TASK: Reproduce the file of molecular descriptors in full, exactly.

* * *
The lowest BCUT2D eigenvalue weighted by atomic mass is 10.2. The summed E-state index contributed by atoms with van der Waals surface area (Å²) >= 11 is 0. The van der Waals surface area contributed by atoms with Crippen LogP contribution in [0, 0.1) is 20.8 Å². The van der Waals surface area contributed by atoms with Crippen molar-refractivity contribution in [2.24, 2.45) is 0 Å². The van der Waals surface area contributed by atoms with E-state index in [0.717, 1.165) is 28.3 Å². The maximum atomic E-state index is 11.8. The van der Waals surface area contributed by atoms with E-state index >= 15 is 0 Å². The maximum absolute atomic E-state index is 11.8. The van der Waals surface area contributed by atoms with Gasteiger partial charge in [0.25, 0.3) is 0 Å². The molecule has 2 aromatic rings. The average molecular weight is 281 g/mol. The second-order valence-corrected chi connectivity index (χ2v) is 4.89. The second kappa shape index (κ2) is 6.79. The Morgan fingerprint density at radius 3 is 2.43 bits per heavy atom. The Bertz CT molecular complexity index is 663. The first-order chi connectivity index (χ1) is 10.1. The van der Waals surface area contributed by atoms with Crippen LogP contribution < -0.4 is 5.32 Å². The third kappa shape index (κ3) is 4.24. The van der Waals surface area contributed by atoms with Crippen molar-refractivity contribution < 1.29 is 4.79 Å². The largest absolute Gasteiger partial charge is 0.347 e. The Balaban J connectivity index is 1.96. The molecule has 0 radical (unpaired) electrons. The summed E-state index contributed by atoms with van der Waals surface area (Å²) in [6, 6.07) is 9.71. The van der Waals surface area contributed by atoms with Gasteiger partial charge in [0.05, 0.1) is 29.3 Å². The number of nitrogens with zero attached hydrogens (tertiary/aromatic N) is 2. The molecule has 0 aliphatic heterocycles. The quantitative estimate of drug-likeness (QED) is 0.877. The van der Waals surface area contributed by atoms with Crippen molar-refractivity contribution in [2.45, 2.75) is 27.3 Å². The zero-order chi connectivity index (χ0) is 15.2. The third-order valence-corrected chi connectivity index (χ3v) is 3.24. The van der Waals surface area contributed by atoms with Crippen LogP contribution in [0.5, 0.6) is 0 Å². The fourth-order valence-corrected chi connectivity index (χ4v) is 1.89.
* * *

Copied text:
The lowest BCUT2D eigenvalue weighted by atomic mass is 10.2. The summed E-state index contributed by atoms with van der Waals surface area (Å²) >= 11 is 0. The van der Waals surface area contributed by atoms with Crippen LogP contribution in [0, 0.1) is 20.8 Å². The van der Waals surface area contributed by atoms with Crippen molar-refractivity contribution in [2.24, 2.45) is 0 Å². The van der Waals surface area contributed by atoms with E-state index in [0.717, 1.165) is 28.3 Å². The maximum atomic E-state index is 11.8. The van der Waals surface area contributed by atoms with E-state index >= 15 is 0 Å². The maximum absolute atomic E-state index is 11.8. The van der Waals surface area contributed by atoms with Gasteiger partial charge in [0.25, 0.3) is 0 Å². The molecule has 2 aromatic rings. The average molecular weight is 281 g/mol. The second-order valence-corrected chi connectivity index (χ2v) is 4.89. The second kappa shape index (κ2) is 6.79. The Morgan fingerprint density at radius 3 is 2.43 bits per heavy atom. The Bertz CT molecular complexity index is 663. The first-order chi connectivity index (χ1) is 10.1. The van der Waals surface area contributed by atoms with Crippen LogP contribution < -0.4 is 5.32 Å². The third kappa shape index (κ3) is 4.24. The van der Waals surface area contributed by atoms with Crippen molar-refractivity contribution < 1.29 is 4.79 Å². The largest absolute Gasteiger partial charge is 0.347 e. The Balaban J connectivity index is 1.96. The molecule has 0 radical (unpaired) electrons. The summed E-state index contributed by atoms with van der Waals surface area (Å²) in [6, 6.07) is 9.71. The van der Waals surface area contributed by atoms with Gasteiger partial charge in [0.05, 0.1) is 29.3 Å². The number of nitrogens with zero attached hydrogens (tertiary/aromatic N) is 2. The molecule has 0 aliphatic heterocycles. The quantitative estimate of drug-likeness (QED) is 0.877. The van der Waals surface area contributed by atoms with Crippen molar-refractivity contribution in [2.45, 2.75) is 27.3 Å². The zero-order chi connectivity index (χ0) is 15.2. The third-order valence-corrected chi connectivity index (χ3v) is 3.24. The van der Waals surface area contributed by atoms with Crippen LogP contribution in [0.5, 0.6) is 0 Å². The fourth-order valence-corrected chi connectivity index (χ4v) is 1.89.